The last chariot in the line is known as the Dharamaraja Ratha. This chariot stands at the highest position and hence might have named with the eldest of Pandava brothers. Like the Bheema Ratha, this also is unfinished towards the bottom part. One thing is evident from this structure is that  the Pallava sculptures used to start their work from the top of the rock and worked their way down. We can observe in all of the chariots that the top part is neatly finished and it is the bottom that is unfinished.

Mahabalipuram Monolithic Stone Chariots - Dharamaraja Ratha -
Dharamaraja Ratha - In background Bheema Ratha
By Bernard Gagnon (Own work) [GFDL or CC BY-SA 3.0], via Wikimedia Commons
Dharamaraja Ratha is particularly of interested due to the bas-reliefs in the exterior walls. One of them depicts Lord Shiva in a very different way. This Shiva idol has a raised hairdo in the form of a coronet. In Sanscrit it is known as "Jata Mukuta". Some scholars believe that this is the Bairava form of lord Shiva.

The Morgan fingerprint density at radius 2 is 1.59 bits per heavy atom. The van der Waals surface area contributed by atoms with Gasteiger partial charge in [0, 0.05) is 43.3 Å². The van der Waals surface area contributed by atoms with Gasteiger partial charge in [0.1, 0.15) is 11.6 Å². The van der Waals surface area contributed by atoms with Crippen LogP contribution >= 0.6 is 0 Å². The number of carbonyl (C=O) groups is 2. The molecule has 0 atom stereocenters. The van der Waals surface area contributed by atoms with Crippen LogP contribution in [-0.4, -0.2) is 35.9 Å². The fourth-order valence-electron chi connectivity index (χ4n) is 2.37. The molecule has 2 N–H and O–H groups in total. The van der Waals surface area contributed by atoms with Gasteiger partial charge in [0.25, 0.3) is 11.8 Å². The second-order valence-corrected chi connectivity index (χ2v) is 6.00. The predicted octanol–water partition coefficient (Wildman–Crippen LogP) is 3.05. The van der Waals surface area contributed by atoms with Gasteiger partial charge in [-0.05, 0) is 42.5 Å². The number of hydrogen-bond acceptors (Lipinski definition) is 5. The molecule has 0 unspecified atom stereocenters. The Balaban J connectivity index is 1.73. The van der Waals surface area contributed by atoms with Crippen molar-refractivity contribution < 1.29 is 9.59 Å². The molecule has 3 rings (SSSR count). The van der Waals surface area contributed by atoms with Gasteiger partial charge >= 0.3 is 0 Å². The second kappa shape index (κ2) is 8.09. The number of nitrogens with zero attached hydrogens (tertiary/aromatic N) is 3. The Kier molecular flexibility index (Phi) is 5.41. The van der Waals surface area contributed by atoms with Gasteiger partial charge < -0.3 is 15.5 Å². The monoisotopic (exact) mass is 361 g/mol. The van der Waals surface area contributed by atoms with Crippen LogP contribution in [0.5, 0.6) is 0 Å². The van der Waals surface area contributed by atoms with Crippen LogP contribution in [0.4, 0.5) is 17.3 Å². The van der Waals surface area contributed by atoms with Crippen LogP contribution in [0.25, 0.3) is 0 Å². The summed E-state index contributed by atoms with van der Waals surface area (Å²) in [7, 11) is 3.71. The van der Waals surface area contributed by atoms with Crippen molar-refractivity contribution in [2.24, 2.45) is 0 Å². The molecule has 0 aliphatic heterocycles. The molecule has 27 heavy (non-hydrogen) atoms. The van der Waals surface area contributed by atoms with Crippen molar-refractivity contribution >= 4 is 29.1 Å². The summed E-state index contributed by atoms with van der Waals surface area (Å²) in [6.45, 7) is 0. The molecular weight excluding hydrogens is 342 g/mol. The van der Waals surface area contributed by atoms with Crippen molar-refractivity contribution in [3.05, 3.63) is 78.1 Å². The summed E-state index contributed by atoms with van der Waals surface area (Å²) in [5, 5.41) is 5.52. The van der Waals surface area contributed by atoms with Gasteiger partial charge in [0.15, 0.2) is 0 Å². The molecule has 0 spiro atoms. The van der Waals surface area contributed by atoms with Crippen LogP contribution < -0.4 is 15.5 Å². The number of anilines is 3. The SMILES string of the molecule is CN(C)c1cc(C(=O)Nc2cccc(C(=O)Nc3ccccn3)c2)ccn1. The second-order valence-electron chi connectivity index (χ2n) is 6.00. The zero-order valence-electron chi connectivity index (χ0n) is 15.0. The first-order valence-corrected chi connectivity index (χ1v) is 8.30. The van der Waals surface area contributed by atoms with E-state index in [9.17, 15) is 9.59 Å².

Mahabalipuram Monolithic Stone Chariots -  Bhairava idol
 Bhairava idol - on the external wall of Dharmaraja Ratha
By Jean-Pierre Dalbéra from Paris, France (Les temples monolithes (Mahabalipuram, Inde)) [CC BY 2.0], via Wikimedia Commons
Another bas-relief on the Dharmaraja Ratha has a great archaeological value. It is the carving of a king, who wears a long crown and beads necklace around his neck. The sculpture has only two hands, suggesting that it is the carving of a human and not a God.